Choices are limited
By Imtiaz Gul
Friday Times, March 30 ,2012
Pakistani leadership has pushed itself into a corner in the way it has dealt with the controversial issue of the transit of NATO supplies through Pakistan.
There was already mistrust between the ruling Pakistan People's Party and the opposition Pakistan Muslim League-Nawaz, as well as between the government and the Supreme Court. A smooth passage of the recommendations of the Parliamentary Committee on National Security looked difficult from day one.
The recent riots in Punjab and Khyber Pakhtunkhwa over power shortage and the opposition's deadline for an end to load shedding are another big hurdle to the passage of the PCNS recommendations. The PML-N believes the power outages are meant to discredit its government in Punjab. And the government's tensions with the Supreme Court may cause new problems for the ruling party rather than resolving any of the existing problems. The issue will eventually be resolved but not without political upheaval.
The US reticence over the Salala incident couldn't have come at a worse time. Just when the Zardari-led government was positioning itself to extract as many concessions from the parliament as possible for the resumption of relations with the US and the transit of military supplies through Pakistan, the Pentagon put the blame for the Salala strike on Pakistani border forces, declining to take any punitive action against those involved in the incident that left two dozen Pakistani soldiers dead. Foreign Minister Hina Rabbani Khar responded by saying a mere apology would not suffice any more. This obviously limits the options for the PPP-led government.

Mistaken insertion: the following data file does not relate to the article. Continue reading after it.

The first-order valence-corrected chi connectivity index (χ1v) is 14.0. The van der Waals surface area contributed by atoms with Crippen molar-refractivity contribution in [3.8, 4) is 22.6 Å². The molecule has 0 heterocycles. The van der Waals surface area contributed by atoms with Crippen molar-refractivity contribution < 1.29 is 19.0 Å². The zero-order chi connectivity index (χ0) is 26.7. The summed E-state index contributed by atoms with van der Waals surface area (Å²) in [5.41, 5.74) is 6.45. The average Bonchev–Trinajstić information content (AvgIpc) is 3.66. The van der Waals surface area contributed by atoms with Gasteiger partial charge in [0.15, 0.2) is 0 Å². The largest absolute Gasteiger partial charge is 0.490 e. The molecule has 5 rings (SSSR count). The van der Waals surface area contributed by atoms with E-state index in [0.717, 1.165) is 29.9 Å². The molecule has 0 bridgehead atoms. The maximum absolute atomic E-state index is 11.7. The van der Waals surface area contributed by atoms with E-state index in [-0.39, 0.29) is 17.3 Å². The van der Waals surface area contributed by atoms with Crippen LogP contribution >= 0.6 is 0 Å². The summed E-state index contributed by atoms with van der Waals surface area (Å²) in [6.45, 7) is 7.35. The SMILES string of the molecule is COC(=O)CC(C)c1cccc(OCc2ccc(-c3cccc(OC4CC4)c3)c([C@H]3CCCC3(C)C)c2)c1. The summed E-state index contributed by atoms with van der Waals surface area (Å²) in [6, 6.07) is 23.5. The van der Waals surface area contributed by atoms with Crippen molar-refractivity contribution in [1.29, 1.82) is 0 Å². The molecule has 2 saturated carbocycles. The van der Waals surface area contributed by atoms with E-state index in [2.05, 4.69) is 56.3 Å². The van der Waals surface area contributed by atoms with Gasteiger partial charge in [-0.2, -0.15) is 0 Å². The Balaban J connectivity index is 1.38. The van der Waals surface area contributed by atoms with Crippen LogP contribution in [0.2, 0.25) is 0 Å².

While redefining the terms of engagement in border regions (drone strikes and military operations in return for Coalition Support Funds), and reviewing the cooperation (cargo supplies via Pakistan, military to military relations) is legitimate and must be pursued, one must ask, what realistic choices does Pakistan have? Very limited, it seems. In no way can Islamabad withstand the military superiority of the US. Neither can it, nor should it, expect the US to relent pressure on issues which the American establishment considers crucial to its geo-political goals. Crucial among these goals is the elimination of Al Qaeda-led opposition - wherever it may be found. And central to the pursuit of this objective is the drone warfare. There have been over 300 attacks since June 2004, when former Taliban commander Naik Mohammad was killed in a similar strike on his hideout in Wana, South Waziristan. The drone campaign will therefore continue. The US may, and should, agree to recasting the drone strategy by perhaps creating a joint ownership, whereby Pakistan can project them either as joint ventures or exclusively their own effort.
Given the current economic adversity and the heavy reliance on the pleasure of Washington for assistance from other NATO countries as well as the international finance institutions such as the World Bank, Pakistan can ill-afford to deny these countries what they want. Nor would it want international financial and diplomatic pressures by opting for a longer confrontation.